The octopus is one of the most valuable fishing resources in Portugal and the main target for the licensed fleet at the Professor Luiz Saldanha Marine Park. In spite of its nation-wide relevance, fishing management of octopus is restricted to technical measures that are poorly inspected and complied with. In the specific case of the Professor Luiz Saldanha Marine Park, the high number of pots that are permanently placed in complementary and partial protection areas cause space issues with other arts (e.g. trammel nets) and other activities (e.g. diving); additionally, their presence reduces the efficacy of the proposed conservation measures. This project seeks to trial more effective measures for managing octopus fishing that have been successfully used in Galicia (Spain). Likewise, its goal is to add to the existing knowledge of the growth, movement and food behaviour of octopuses and well as their interaction with fishing areas and the survival of small octopuses after they have been tagged and released back into nature.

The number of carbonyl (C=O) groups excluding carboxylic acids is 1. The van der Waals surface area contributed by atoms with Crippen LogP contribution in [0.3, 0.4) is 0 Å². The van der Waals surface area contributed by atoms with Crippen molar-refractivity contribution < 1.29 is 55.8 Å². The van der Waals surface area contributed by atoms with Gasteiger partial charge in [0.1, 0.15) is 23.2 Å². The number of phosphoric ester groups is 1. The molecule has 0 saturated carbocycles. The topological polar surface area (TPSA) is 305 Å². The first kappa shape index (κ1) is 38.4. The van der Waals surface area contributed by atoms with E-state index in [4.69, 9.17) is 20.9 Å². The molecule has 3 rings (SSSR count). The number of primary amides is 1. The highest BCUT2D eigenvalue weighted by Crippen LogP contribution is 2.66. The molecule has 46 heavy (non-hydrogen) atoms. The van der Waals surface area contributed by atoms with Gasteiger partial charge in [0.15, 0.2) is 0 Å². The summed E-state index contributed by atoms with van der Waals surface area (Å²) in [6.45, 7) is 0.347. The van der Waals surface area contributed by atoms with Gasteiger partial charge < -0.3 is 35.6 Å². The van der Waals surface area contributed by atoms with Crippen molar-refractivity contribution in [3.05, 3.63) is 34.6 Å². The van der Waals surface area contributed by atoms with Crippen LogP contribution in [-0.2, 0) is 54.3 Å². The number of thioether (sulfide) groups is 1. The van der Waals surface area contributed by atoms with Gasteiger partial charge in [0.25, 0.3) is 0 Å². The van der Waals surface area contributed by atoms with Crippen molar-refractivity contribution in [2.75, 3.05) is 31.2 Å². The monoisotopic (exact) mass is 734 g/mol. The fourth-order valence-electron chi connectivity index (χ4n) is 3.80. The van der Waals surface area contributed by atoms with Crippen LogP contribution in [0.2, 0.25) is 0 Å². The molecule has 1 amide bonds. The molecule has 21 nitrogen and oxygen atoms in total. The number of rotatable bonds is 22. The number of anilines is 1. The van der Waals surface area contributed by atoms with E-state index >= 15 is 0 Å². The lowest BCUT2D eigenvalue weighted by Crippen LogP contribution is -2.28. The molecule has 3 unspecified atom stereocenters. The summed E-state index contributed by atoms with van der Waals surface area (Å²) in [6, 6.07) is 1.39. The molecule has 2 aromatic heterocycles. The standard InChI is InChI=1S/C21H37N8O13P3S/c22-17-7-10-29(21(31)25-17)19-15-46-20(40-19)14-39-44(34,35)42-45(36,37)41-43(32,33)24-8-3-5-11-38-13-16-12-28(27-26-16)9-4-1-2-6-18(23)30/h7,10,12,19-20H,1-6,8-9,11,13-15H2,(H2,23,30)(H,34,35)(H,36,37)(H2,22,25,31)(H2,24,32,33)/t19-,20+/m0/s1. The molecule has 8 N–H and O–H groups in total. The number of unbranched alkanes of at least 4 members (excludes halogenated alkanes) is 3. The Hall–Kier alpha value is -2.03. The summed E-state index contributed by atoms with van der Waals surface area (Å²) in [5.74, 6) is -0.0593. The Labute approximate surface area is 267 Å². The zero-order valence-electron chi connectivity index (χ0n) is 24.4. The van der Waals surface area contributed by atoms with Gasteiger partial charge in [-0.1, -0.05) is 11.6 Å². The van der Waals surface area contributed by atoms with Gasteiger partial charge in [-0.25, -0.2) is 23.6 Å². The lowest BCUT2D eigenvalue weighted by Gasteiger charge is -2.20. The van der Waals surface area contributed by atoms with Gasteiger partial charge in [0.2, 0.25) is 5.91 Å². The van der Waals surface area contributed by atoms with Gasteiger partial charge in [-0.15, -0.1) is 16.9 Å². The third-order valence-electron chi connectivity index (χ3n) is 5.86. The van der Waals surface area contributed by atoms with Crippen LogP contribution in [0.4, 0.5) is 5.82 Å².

This project was been developed in partnership by Oceanário de Lisboa, the Instituto Português do Mar e Atmosfera and the IInstituto da Conservação da Natureza e das Florestas.
Oceanário funds the OCTOPARQUE, is involved in octopus maintenance and experimental tagging and supports in situ campaigns.
The Oceanário de Lisboa sponsors the PIABA project, developed in Rio Negro (Amazon, Brazil), whose mission is to promote the sustainable harvest and marketing of ornamental fish species, with a view to ensuring the survival of Amazonian rainforests and of their human inhabitants, including a large number of tribes. This sponsorship enables the training of local communities, which results in several benefits and contributes to promoting a culture focused on good environmental practices.
This project could have a significant impact on 40,000 people from Amazonian riverine communities, who rely chiefly on the ornamental fish trade for subsistence.
1,000 families known as “Piaberos” catch fish with their bare hands, calmly and gently, along Rio Negro. Unwanted fish are released immediately after capture.
Faitag | Fish and aquatic invertebrate taxon advisory group
One of the problems which occurs in the population management of aquatic species is the genetics’ information: paternity origin, founder origin (how close are founders related to each other) and taxonomic issues (are all animals within the program from the same species).